3% of £80 is more than 0.5% of £100. So what would raise more revenue - Land Value Tax or a general Wealth Tax?

Land Value Tax - 94%
A general Wealth Tax - 6%

Thanks to all 33 who took part, a low turnout but an arcane topic.

I would have thought the maths was obvious, but I got some real grief from two acadamics/communists/Homeys (their stand point was not clear) on Twitter who demanded that I refer them to a 'study'. I asked them what they thought the figures were and they refused point blank to even give a hint as to what they thought the numbers might be. They just insisted I was wrong.

For sure, my numbers are rough and ready, but the principle stands.

1. Land and buildings are at least two-thirds of total household 'wealth'. The net cash is negligible (one man's mortgage is another man's deposit) and the rest is largely shares/pension funds.

2. We know from the French that there approx. 1% wealth tax rate was driving wealthy people abroad, which is why Macron wanted to exempt everything except land and buildings. By exempting non-land 'wealth', he reasonably expected to increase overall tax receipts (to howls of outrage from Homeys and Socialists alike).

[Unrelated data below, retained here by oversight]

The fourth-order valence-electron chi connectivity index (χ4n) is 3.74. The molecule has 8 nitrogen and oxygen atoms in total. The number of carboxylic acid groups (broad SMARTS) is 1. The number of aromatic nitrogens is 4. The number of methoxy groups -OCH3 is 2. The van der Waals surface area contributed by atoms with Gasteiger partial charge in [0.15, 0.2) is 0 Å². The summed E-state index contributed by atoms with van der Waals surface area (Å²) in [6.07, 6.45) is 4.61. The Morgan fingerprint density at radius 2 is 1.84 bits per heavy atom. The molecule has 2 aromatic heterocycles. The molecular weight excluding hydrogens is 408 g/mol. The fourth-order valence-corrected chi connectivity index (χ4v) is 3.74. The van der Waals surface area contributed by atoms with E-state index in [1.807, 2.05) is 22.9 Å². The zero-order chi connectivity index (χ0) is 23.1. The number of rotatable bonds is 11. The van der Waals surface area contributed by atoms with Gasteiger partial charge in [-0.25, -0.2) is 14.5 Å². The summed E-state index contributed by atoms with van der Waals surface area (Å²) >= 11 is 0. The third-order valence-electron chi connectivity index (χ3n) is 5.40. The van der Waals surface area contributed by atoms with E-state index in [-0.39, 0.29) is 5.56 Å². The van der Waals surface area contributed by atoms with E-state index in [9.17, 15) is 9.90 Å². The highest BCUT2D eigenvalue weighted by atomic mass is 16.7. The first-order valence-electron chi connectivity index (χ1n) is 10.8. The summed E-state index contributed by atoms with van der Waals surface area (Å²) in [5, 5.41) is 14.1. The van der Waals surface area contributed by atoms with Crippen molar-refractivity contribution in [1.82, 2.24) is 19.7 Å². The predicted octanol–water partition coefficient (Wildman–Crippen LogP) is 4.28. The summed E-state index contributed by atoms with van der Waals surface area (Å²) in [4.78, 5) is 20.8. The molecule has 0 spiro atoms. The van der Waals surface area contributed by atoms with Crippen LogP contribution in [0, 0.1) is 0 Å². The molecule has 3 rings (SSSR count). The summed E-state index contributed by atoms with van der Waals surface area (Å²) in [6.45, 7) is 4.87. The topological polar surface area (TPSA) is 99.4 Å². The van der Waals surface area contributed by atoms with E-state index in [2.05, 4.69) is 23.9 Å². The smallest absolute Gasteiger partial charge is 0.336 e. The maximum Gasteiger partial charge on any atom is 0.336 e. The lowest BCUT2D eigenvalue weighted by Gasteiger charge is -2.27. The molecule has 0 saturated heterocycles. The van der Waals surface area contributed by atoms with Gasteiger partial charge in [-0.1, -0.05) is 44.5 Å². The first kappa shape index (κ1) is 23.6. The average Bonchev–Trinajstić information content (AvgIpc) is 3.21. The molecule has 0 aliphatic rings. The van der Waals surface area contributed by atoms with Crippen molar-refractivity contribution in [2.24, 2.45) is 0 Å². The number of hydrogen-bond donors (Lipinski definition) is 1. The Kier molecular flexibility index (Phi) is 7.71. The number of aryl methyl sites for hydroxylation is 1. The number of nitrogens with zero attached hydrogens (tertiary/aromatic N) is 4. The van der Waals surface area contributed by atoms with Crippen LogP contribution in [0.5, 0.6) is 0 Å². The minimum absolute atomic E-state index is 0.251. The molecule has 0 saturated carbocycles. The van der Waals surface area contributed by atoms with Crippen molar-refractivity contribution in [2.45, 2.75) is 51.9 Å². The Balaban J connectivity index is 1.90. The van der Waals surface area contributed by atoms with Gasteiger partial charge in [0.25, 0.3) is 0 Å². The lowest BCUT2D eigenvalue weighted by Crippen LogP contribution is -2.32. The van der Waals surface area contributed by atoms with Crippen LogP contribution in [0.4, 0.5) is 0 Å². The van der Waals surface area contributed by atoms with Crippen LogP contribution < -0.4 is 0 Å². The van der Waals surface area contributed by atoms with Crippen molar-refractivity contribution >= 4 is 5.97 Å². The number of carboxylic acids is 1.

3. Politically of course, you can only apply a wealth tax to the 'wealthy' so there is an arbitrary threshold of EUR 1 million or something, pushing potential receipts down much further. Imagine the outcry if they had abolished the threshold and made everybody pay on everything.

4. Applying a wealth tax to cash is madness anyway, there's already income tax on interest income from cash savings (ha!) and a stealth tax on cash savings called 'inflation'. Applying wealth tax to shares is also madness, as dividends are gains are usually taxed. The more cash and shares you have, the more tax (income tax, inflation tax and capital gains tax) you pay. That's quite enough tax.

5. Unlike the critics, I have at least prepared one wealth tax return, back in Germany in the 1990s. Their wealth tax was about 1% p.a. with a high threshold, at the last count it raised about EUR 5 billion a year whereas their very modest Domestic Rates (Grundsteuer) raises EUR 20 billion a year, which is a small fraction of one per cent of what houses are worth.